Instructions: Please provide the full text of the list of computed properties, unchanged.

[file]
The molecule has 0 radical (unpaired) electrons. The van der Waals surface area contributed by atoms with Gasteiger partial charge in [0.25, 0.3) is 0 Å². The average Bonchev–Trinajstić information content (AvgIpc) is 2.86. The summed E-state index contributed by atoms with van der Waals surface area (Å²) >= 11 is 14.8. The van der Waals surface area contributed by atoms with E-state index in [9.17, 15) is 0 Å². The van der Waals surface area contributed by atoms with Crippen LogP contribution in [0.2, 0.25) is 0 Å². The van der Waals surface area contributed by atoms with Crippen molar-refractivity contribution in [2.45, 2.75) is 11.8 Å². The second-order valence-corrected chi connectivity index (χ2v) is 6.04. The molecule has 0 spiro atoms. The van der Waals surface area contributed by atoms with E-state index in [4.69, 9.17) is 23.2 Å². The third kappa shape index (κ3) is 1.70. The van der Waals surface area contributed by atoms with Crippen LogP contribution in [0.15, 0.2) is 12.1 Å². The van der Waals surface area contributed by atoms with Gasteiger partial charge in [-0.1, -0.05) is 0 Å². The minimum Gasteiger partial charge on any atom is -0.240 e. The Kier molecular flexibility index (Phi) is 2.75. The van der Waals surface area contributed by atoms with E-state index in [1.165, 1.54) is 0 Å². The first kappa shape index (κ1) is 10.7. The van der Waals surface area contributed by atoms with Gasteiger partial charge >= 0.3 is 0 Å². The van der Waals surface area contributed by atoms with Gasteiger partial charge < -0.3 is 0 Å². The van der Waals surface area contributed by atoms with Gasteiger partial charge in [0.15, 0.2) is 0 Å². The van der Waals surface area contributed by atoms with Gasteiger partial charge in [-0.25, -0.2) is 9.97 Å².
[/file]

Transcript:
The molecule has 0 radical (unpaired) electrons. The van der Waals surface area contributed by atoms with Gasteiger partial charge in [0.25, 0.3) is 0 Å². The average Bonchev–Trinajstić information content (AvgIpc) is 2.86. The summed E-state index contributed by atoms with van der Waals surface area (Å²) >= 11 is 14.8. The van der Waals surface area contributed by atoms with E-state index in [9.17, 15) is 0 Å². The van der Waals surface area contributed by atoms with Crippen LogP contribution in [0.2, 0.25) is 0 Å². The van der Waals surface area contributed by atoms with Crippen molar-refractivity contribution in [2.45, 2.75) is 11.8 Å². The second-order valence-corrected chi connectivity index (χ2v) is 6.04. The molecule has 0 spiro atoms. The van der Waals surface area contributed by atoms with E-state index in [4.69, 9.17) is 23.2 Å². The third kappa shape index (κ3) is 1.70. The van der Waals surface area contributed by atoms with Crippen LogP contribution in [0.15, 0.2) is 12.1 Å². The van der Waals surface area contributed by atoms with Gasteiger partial charge in [-0.1, -0.05) is 0 Å². The minimum Gasteiger partial charge on any atom is -0.240 e. The Kier molecular flexibility index (Phi) is 2.75. The van der Waals surface area contributed by atoms with E-state index in [1.165, 1.54) is 0 Å². The first kappa shape index (κ1) is 10.7. The van der Waals surface area contributed by atoms with Gasteiger partial charge >= 0.3 is 0 Å². The van der Waals surface area contributed by atoms with Gasteiger partial charge < -0.3 is 0 Å². The van der Waals surface area contributed by atoms with Gasteiger partial charge in [0.15, 0.2) is 0 Å². The van der Waals surface area contributed by atoms with Gasteiger partial charge in [-0.25, -0.2) is 9.97 Å².